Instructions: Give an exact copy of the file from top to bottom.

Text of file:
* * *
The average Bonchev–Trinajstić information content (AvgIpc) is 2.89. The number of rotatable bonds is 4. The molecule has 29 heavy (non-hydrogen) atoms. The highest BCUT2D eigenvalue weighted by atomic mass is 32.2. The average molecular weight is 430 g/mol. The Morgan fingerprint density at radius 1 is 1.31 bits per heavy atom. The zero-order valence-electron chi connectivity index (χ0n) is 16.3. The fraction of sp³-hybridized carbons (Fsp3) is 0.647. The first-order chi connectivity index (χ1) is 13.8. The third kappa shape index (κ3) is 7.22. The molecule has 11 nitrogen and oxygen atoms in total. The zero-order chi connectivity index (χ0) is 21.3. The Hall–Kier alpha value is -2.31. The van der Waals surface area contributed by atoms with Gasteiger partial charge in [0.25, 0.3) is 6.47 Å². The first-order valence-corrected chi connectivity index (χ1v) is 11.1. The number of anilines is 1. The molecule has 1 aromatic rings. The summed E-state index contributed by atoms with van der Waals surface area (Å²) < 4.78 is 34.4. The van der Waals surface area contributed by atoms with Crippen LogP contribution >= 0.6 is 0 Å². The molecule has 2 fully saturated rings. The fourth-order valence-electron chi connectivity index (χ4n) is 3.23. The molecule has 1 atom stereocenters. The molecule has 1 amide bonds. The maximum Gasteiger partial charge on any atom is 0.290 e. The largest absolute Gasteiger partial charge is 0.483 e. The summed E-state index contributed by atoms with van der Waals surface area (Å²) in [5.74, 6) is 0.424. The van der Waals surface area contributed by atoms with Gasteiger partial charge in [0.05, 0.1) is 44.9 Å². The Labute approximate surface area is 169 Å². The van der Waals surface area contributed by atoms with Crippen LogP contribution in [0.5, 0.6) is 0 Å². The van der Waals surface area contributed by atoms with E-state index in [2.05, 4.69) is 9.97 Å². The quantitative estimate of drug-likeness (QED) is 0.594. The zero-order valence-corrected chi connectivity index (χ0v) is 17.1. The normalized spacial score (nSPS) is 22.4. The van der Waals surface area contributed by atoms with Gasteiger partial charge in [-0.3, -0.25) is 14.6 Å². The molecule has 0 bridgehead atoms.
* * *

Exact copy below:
The average Bonchev–Trinajstić information content (AvgIpc) is 2.89. The number of rotatable bonds is 4. The molecule has 29 heavy (non-hydrogen) atoms. The highest BCUT2D eigenvalue weighted by atomic mass is 32.2. The average molecular weight is 430 g/mol. The Morgan fingerprint density at radius 1 is 1.31 bits per heavy atom. The zero-order valence-electron chi connectivity index (χ0n) is 16.3. The fraction of sp³-hybridized carbons (Fsp3) is 0.647. The first-order chi connectivity index (χ1) is 13.8. The third kappa shape index (κ3) is 7.22. The molecule has 11 nitrogen and oxygen atoms in total. The zero-order chi connectivity index (χ0) is 21.3. The Hall–Kier alpha value is -2.31. The van der Waals surface area contributed by atoms with Gasteiger partial charge in [0.25, 0.3) is 6.47 Å². The first-order valence-corrected chi connectivity index (χ1v) is 11.1. The number of anilines is 1. The molecule has 1 aromatic rings. The summed E-state index contributed by atoms with van der Waals surface area (Å²) < 4.78 is 34.4. The van der Waals surface area contributed by atoms with Crippen LogP contribution >= 0.6 is 0 Å². The molecule has 2 fully saturated rings. The fourth-order valence-electron chi connectivity index (χ4n) is 3.23. The molecule has 1 atom stereocenters. The molecule has 1 amide bonds. The maximum Gasteiger partial charge on any atom is 0.290 e. The largest absolute Gasteiger partial charge is 0.483 e. The summed E-state index contributed by atoms with van der Waals surface area (Å²) in [5.74, 6) is 0.424. The van der Waals surface area contributed by atoms with Gasteiger partial charge in [0.05, 0.1) is 44.9 Å². The Labute approximate surface area is 169 Å². The van der Waals surface area contributed by atoms with Crippen LogP contribution in [0.5, 0.6) is 0 Å². The van der Waals surface area contributed by atoms with E-state index in [2.05, 4.69) is 9.97 Å². The quantitative estimate of drug-likeness (QED) is 0.594. The zero-order valence-corrected chi connectivity index (χ0v) is 17.1. The normalized spacial score (nSPS) is 22.4. The van der Waals surface area contributed by atoms with Gasteiger partial charge in [-0.3, -0.25) is 14.6 Å². The molecule has 0 bridgehead atoms.